In its Union Budget documents, the Centre shows the revenue deficit, the primary deficit and the fiscal deficit. Of them, the fiscal deficit is closely watched during the budget.
A fiscal deficit is a shortfall in a government’s income compared with its spending. The government that has a fiscal deficit is spending beyond its means.
A fiscal deficit is calculated as a percentage of gross domestic product (GDP), or simply as total rupees spent in excess of income. In either case, the income figure includes only taxes and other revenues and excludes money borrowed to make up the shortfall.
A fiscal deficit is different from fiscal debt. The latter is the total debt accumulated over years of deficit spending.
Components of Fiscal Deficit
The fiscal deficit calculations are based on two components — Total receipts and Total Expenditure.
Receipts include tax revenue from corporation tax, income tax, GST, customs duties and non-tax revenues such as external grants, interest receipts, dividends and profits, and receipts from Union Territories, among others. Capital receipts like recoveries of loans and advances, disinvestment proceeds are also part of total income of the government.
We’ll now take a closer look at the components that make up the total income of the government in the form of revenue receipts and non-tax revenues.
- Components of revenue receipts a. Income tax b. GST and taxes of Union territories c. Custom duties d. Union excise duties e. Corporation tax
- Sources of non-tax revenues a. Interest received through loan recovery b. Receipts of union territories c. Dividends and profits d. External grants e. Other non-tax revenues
While expenditure carried out through various ministries are divided into two categories, capital and revenue. Interest payments are part of revenue expenditure and loans disbursed come under capital expenditure.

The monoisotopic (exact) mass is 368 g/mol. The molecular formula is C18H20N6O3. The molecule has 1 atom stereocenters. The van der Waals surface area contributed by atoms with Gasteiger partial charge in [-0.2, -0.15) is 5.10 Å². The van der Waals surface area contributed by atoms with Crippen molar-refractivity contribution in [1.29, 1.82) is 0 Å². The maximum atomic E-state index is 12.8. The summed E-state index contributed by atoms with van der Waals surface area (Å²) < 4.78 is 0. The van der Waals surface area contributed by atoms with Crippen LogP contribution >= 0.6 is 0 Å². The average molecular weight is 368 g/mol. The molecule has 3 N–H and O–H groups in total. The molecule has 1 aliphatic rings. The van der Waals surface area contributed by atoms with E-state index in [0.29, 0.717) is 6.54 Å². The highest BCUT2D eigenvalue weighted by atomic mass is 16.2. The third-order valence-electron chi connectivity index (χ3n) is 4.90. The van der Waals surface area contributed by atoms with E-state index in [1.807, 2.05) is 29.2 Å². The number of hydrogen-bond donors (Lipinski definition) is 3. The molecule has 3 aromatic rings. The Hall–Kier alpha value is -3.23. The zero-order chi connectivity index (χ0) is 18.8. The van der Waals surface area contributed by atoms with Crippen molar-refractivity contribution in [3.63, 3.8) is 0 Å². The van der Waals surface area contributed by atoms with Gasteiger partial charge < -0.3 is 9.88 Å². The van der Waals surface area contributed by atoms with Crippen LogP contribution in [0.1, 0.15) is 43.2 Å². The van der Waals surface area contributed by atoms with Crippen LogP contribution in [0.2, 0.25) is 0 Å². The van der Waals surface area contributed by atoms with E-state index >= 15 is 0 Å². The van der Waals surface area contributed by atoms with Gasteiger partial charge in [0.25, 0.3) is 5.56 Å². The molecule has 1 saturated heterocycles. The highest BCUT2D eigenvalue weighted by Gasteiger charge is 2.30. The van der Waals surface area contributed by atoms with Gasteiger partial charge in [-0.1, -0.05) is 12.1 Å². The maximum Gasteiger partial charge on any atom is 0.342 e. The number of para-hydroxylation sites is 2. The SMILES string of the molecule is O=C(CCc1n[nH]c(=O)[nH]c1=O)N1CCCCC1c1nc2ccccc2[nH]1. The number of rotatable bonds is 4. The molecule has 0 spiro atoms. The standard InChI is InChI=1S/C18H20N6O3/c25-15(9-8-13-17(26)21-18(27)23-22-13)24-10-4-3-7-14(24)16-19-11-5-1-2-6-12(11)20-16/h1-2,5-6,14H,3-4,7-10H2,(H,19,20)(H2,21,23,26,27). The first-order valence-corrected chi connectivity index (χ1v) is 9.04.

Fiscal Deficit = Total expenditure by the government (revenue and capital expenditure) – Total income of the government (loan recovery, revenue and non-revenue receipts)
For example, if the GDP of a country is ₹100 lakh crore and the difference between total income and expenditure is ₹10 lakh crore then the fiscal deficit is 10%.
Fiscal deficit is mainly financed through market borrowings. For this purpose, the government issues various instruments like Treasury Bills and Bonds.
Revenue Deficit refers to the excess of revenue expenditure over revenue receipts and Primary Deficit is measured as Fiscal Deficit less interest payments.
Officials privy to budget-making exercise recently told a news agency that the government was aiming for a less ambitious fiscal deficit of 6.3% to 6.5% of GDP for the next financial year due to the pandemic.
Every time the government borrows money for spending beyond its earning, it is covering up the shortfall in the income compared with its spending. This shortfall or gap between the two is called the fiscal deficit.
It can occur due to a major rise in the capital expenditure required for creating long term assets or providing financial assistance to poor farmers, labourers and other vulnerable sections of the society. The government finances these deficits by borrowing money from the capital markets. They can do this by issuing bonds or from the central bank.
A high fiscal deficit every year hints that the government has been spending beyond its means. Economists need to keep an eye on the fiscal deficits to determine how much the government is exceeding its income.
The income generated from all these sources is then spent on capital expenditure, revenue expenditure, payment of interest and grants-in-aid (for creating capital assets) by the government and is termed as total expenditure.
The Fiscal Deficit
A fiscal deficit is not universally regarded as a negative event. For example, the influential economist John Maynard Keynes argued that deficit spending and the debts incurred to sustain that spending can help countries climb out of economic recession.